• Patrick, I never expected you to be rude on this blog. I have always been kind with you, and was not aiming at you whilst writing my article. If religion has to be shrill, then I’m afraid that Richard Dawkins is right and all we are is matter and money. Then love really has no place in this world – I would rather die.

      You talk of becoming Orthodox, but you are a very long way from being received by any priest concerned for peace in his parish and the good of his cradle-Orthodox faithful.

      I seem to be definitely through with this subject. Voltaire thought out the essential, and the message never got through. Well, there it is.

    • warwickensis says:

      I’m not sure that I would describe these gentlemen as necessarily intolerant. While I have my doubts about Luther (who is indeed on record for saying very intemperate things), certainly none of these folk were accepting of any alternative to their faiths. St Paul tolerated much, namely scourgings and beatings and stonings, all very humbly and submissively.

      I certainly do not accept any claim of the Islamic religion over me, but I have a duty of love and that must mean I tolerate their mosques for the sake of freedom.

      We do need to be careful about confusing the idea of acceptance with the idea of tolerance. The Lord himself requires us to put up with the tares in the midst of the wheat ahead of harvest time.

      • Paul Goings says:

        “We do need to be careful about confusing the idea of acceptance with the idea of tolerance.”

        This is the crucial distinction to be made. Acceptance is telling your Mohammedan neighbor that his religion is pretty much the same as your Catholicism. Tolerance is not shooting your Mohammedan neighbor unless he converts.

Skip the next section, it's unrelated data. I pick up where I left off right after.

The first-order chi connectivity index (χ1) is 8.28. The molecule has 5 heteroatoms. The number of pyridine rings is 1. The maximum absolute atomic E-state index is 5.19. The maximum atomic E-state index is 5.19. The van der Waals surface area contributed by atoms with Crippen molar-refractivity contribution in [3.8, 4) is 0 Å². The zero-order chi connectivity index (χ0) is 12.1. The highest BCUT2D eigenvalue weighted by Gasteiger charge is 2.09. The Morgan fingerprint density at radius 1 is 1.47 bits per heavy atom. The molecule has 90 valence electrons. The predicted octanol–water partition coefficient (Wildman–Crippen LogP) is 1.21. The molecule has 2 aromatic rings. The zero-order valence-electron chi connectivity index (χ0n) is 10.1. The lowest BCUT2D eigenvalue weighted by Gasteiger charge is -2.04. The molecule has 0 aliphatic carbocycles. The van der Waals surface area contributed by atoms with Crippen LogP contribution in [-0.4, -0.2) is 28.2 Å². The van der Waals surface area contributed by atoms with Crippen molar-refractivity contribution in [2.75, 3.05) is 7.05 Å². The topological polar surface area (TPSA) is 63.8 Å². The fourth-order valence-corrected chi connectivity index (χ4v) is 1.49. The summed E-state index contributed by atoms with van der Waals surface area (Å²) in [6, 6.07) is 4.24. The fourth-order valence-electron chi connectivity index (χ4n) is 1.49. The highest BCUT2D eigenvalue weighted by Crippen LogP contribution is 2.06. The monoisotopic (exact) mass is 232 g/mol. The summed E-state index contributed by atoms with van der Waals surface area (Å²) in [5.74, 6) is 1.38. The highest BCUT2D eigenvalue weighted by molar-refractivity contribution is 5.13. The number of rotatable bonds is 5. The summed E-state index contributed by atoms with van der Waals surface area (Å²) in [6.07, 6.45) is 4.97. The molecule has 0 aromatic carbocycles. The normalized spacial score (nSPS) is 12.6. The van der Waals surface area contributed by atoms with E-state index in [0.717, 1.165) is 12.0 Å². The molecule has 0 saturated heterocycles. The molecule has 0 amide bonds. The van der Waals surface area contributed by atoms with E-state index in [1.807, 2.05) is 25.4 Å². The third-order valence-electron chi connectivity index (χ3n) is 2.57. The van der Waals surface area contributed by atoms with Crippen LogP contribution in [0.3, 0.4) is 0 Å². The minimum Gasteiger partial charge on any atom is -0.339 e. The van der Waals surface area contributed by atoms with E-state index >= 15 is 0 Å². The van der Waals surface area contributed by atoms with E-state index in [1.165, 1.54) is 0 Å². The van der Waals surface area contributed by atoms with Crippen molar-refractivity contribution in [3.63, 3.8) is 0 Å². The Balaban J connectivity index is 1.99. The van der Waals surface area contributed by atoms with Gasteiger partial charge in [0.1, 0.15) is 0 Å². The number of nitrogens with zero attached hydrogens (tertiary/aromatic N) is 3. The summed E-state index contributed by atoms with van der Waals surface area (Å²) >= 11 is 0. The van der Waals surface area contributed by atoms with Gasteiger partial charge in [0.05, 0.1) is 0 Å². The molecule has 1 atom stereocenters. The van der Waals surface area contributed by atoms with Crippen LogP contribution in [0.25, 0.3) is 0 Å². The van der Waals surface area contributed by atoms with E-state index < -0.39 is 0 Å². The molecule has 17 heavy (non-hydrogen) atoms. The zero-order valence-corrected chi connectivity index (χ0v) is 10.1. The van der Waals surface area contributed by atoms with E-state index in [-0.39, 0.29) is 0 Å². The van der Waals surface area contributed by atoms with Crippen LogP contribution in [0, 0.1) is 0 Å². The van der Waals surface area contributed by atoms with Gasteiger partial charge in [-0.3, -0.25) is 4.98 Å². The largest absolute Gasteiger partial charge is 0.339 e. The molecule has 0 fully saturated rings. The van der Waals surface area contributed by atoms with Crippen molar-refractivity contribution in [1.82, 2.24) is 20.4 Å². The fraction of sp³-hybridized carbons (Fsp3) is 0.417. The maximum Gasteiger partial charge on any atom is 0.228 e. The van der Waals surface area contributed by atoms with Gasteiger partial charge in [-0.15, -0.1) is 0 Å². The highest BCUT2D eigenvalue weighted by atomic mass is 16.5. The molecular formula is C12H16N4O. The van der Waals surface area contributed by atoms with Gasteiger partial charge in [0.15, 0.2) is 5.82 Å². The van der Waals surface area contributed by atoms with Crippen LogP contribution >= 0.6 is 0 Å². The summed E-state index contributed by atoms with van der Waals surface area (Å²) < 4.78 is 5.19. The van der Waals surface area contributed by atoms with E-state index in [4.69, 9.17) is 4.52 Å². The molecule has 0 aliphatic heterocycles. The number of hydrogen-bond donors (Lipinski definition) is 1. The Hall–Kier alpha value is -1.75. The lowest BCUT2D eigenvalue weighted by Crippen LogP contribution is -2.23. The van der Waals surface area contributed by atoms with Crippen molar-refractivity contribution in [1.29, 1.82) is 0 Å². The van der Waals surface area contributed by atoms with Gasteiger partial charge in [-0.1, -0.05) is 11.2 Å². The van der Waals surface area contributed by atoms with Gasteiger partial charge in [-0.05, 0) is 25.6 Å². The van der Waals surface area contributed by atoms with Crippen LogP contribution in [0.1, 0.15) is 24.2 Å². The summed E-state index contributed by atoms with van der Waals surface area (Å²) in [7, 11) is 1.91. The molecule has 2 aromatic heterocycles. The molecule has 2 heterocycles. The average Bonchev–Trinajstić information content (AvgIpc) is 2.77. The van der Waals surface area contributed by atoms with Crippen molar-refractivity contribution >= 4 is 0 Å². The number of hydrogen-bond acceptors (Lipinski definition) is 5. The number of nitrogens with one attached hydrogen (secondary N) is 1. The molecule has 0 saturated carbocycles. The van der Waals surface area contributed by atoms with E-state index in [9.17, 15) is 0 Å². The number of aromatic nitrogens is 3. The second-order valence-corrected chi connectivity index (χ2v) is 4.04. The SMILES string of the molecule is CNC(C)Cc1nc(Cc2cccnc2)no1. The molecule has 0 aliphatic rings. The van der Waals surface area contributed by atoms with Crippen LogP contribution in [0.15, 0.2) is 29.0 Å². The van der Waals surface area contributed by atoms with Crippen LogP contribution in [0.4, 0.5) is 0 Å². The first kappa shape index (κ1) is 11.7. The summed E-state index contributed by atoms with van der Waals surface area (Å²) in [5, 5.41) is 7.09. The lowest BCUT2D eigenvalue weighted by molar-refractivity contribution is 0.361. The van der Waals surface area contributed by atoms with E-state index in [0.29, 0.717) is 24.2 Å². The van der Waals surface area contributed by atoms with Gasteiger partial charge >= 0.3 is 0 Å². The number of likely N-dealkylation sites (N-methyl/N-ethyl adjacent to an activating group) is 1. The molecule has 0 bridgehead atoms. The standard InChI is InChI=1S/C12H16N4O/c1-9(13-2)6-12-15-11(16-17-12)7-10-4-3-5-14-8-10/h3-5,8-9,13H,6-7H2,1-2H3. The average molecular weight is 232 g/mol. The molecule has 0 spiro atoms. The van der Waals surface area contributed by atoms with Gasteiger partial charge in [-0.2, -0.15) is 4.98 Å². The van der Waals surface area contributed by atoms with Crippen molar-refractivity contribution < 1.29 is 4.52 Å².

• Stephen K says:

        I beg to suggest something more accurate here. “Acceptance” is regarding the other’s religion as his or her right to have, and disregarding both it and one’s own as eligibility criteria for loving neighbourliness; “tolerance” is putting one’s dislike of or disagreement with the other’s religion aside enough to maintain civil intercourse with them.

        Telling-your-Mohammedan-neighbour-that-his-religion-is-pretty-much-the-same-as-your-Catholicism might be “ignorance”, “irenicism” or “insensitivity” or “an insult” depending on the circumstances. Not shooting-your-Mahommedan-neighbour-unless-he-converts could be anything the lawful side of lunacy or fanaticism, but so minimalist as to be useless as a criterion or standard of Christian behaviour.

      • It suffices to look at the news about the persecution and annihilation of Christianity by barbarianism in Syria and elsewhere in the Middle-East. We don’t seem to be far from another world war with ourselves and our materialism being “the enemy” in regard to Russia. Going fanatical and intolerant is hardly likely to improve the situation.

        We either go out there and fight, and probably get killed, or we do something about our attitude – namely doing good where others are doing evil. Perhaps that helps to put things in perspective.

      • ed pacht says:

        Acceptance, it would seem to me, involves some degree of agreement with the thoughts or actions of the other, or at least taking them as in some sense equivalent to one’s own. This is not always possible or desirable. I remain convinced that Christ is at the center of it all and therefore that a nonacceptance of Christ produces a less acceptable thought pattern. However, rejection of those who differ renders communication (even that aimed toward ‘conversion’) next to impossible and breeds enmity, anger, and ultimately violence. Tolerance is the ability to live with ideas, practices, and attitudes that one does not like, perhaps finds abhorrent, both respecting and accepting the very persons holding them. One of the prime values of Christianity (even though it has often been laid aside or even scorned) is that one sets out, of his own free will to follow Jesus; and another is that one returns good for evil, suffers rather than inflicting suffering, and endeavors to love ones enemies.

        There are many ideas and practices in this world that I cannot accept, but, according to the Gospels, there are no persons I cannot love, none who merit Christ’s love less than I do. Following through on this is not easy. In fact it is superhuman, but it is our calling. God help us!